RabbitMQ Message Queuing on FreeBSD

RabbitMQ is a message queue system. It lets computer programs send each other work to do, without waiting for them to do it.

I’ve been getting this working on the open-source FreeBSD unix-like system. These are notes on getting started. This writeup was helpful to me.

Install it and get it working

As with any complex server software, there are a few steps to getting it working. These steps worked for me.

To install a working RabbitMQ server on FreeBSD, use this commands You need to do all this stuff as root.

pkg install rabbitmq

Then, edit /etc/rc.conf to include the line


Next, start the RabbitMQ server you just installed.

/usr/local/etc/rc.d/rabbitmq start

Check that the server is running. You should get an information report from this command.

rabbitmqctl status

Enable the web-based management plugin.

 rabbitmq-plugins enable rabbitmq_management

Create an administrative user for your server.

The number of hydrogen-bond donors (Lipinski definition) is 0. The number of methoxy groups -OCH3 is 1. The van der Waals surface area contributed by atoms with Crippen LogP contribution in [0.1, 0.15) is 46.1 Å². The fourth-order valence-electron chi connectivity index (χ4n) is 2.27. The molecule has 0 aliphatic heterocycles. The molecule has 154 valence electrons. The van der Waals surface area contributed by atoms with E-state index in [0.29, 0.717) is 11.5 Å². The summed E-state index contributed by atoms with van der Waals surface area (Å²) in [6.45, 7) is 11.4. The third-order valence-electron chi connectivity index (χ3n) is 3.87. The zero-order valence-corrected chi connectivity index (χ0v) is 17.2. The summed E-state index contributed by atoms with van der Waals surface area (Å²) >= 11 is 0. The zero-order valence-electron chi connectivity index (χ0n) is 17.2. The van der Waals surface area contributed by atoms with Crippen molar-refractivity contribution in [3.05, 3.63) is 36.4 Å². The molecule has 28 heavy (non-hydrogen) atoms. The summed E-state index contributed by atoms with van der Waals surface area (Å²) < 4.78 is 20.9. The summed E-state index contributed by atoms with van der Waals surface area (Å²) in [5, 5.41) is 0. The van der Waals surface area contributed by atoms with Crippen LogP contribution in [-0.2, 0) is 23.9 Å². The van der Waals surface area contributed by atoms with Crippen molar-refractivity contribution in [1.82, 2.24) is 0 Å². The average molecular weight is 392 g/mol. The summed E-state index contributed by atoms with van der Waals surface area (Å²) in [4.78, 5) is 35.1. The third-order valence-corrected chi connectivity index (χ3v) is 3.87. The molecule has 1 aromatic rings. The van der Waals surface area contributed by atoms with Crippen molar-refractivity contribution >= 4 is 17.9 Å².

rabbitmqctl add_user administrator choose_a_password
rabbitmqctl set_permissions -p  / administrator “.*” “.*” “.*”
rabbitmqctl set_user_tags administrator administrator

Use a web browser to look at your server at http://your-server-ip:15672/ . Port 15672 is the RabbitMQ web administration portal.

 If you get the administration web page, you’ve successfully set things up.  Finally, reboot your server to make sure everything comes back up correctly.

Finally, install the RabbitMQAdmin program where your user can get to it on your FreeBSD machine. This program is a script provided by the web administration portal. (It needs python 2.7 to run.)


chmod 0755 rabbitmqadmin

You may have to edit this script to put the name of your installed python2 interpreter at the top.

Sources of information

rabbitmqctl is the control program.  It’s actually a shell script that must be able to run as the rabbitmq user. So, it’s a good idea to install the sudo package.

rabbitmqadmin is the administrator’s program. It’s useful for showing content.

Sending and Receiving Messages

Once the server is running, let’s try it out. First, we need to create a queue.

python2 rabbitmqadmin declare queue name=test durable=false

Then we can send and receive messages.

 python2 rabbitmqadmin publish routing_key=test payload=”Sending out an SOS.”

 python2 rabbitmqadmin publish routing_key=test payload=”Message in a bottle.”

 python2 rabbitmqadmin get queue=test requeue=false

 python2 rabbitmqadmin get queue=test requeue=false

Of course, the point of all this is to do it with programs, not command lines.

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